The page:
Kakadu National Park | Tourism master plan 2009-2014
Kakadu Board of Management, 2010
- Kakadu National Park Tourism Master Plan (PDF - 2 MB) | Need another format? Contact us >>
Following the development of Shared Vision Principles in 2004, the Kakadu National Park Management Plan 2007-2014 identified the need for a Tourism Master Plan as a high priority. The Tourism Master Plan was subsequently commenced by Janet Mackay of Planning for People in 2006 in consultation with the Kakadu National Park Board of Management, Kakadu traditional owners (Bininj/Mungguy) and representatives of the tourism industry, in particular the Kakadu Tourism Consultative Committee.
Following release of the draft Tourism Master Plan for a two-month public exhibition period in September 2008, the Master Plan has been further developed by Parks Australia staff to take into account the issues raised in public submissions and further input by the Kakadu National Park Board of Management.
Kakadu National Park is Aboriginal land. Located in the top end of Australia's Northern Territory, it has been home to Indigenous people for more than 50 000 years. The people of this culture, Bininj in the north and Mungguy in the south, have always cared for the land.
Kakadu is an ancient landscape of exceptional beauty and great diversity. It stretches over 20 000 square kilometres, from mangrove-fringed tidal plains in the north to vast floodplains, lowland hills and the sandstone cliffs of the Arnhem Land escarpment. The park is ecologically and biologically diverse. Teeming with wildlife in the water, on the land and in the air, the country displays a range and concentration of species seen nowhere else. The evolving landscape takes on different forms and colours with the passing of each of its six seasons.
As a national park, Kakadu is managed in accordance with the IUCN (World Conservation Union) reserve management principles. These include preservation of the land in its natural condition and recognition of traditional owners in terms of their aspirations for the land, continuing land management practices, protection and maintenance of cultural heritage and benefit from enterprises established in the park.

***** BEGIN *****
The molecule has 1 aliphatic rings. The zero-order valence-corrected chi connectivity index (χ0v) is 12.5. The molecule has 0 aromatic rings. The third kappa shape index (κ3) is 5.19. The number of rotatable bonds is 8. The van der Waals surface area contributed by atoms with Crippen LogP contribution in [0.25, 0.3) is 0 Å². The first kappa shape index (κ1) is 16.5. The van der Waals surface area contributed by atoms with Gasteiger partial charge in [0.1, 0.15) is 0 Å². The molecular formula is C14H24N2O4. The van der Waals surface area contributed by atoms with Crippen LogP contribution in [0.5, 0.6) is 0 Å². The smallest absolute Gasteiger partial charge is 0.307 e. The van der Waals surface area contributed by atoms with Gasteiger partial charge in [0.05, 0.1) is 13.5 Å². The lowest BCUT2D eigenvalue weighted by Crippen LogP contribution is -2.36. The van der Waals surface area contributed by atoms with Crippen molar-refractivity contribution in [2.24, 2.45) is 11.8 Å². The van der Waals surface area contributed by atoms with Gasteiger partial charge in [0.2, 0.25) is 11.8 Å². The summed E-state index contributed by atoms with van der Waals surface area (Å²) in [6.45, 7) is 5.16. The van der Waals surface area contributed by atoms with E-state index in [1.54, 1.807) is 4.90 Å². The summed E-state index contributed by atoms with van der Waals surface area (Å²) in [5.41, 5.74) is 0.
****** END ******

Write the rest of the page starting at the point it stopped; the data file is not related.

Kakadu's cultural and natural values were internationally recognised when it was placed on the World Heritage List. The convention concerning the Protection of the World Cultural and Natural Heritage focuses on identifying, protecting and conserving cultural or natural features of outstanding universal value. Large areas of Kakadu are listed as wetlands of international importance under the Ramsar Convention and there are many species that occur in the park which are protected under international agreements. All major 'Top End' habitats are represented within the park. These unique values attract visitors from around the world to visit the park.
Australian tourism is a major export industry and Kakadu contributes to both the national economy and regional economy in the Top End of the Northern Territory. At the time of writing, global financial markets are uncertain and a downturn in international tourism has been predicted for the short to medium term. Kakadu National Park will be increasingly important in ensuring the economic viability of the tourism industry during this period.
Kakadu is one of a suite of national parks in the Top End of the Northern Territory and contributes to the variety of tourism experiences in the Top End. No national park can be all things to all people and Kakadu plays an important role in the Northern Territory both in its own right and in terms of its relationship with regional neighbours as a gateway to Arnhem Land and as a neighbour to Nitmiluk National Park and lands adjoining the park in the south and west.
Appreciation, enjoyment and understanding of Kakadu's unique values are an important component of managing the World Heritage Area. Bininj are proud to share their country with visitors and welcome tourism opportunities.
It is recognised that this must be done in a way that ensures the integrity of the natural and cultural values of the park. The management challenge is to balance tourism with the park's cultural and conservation values.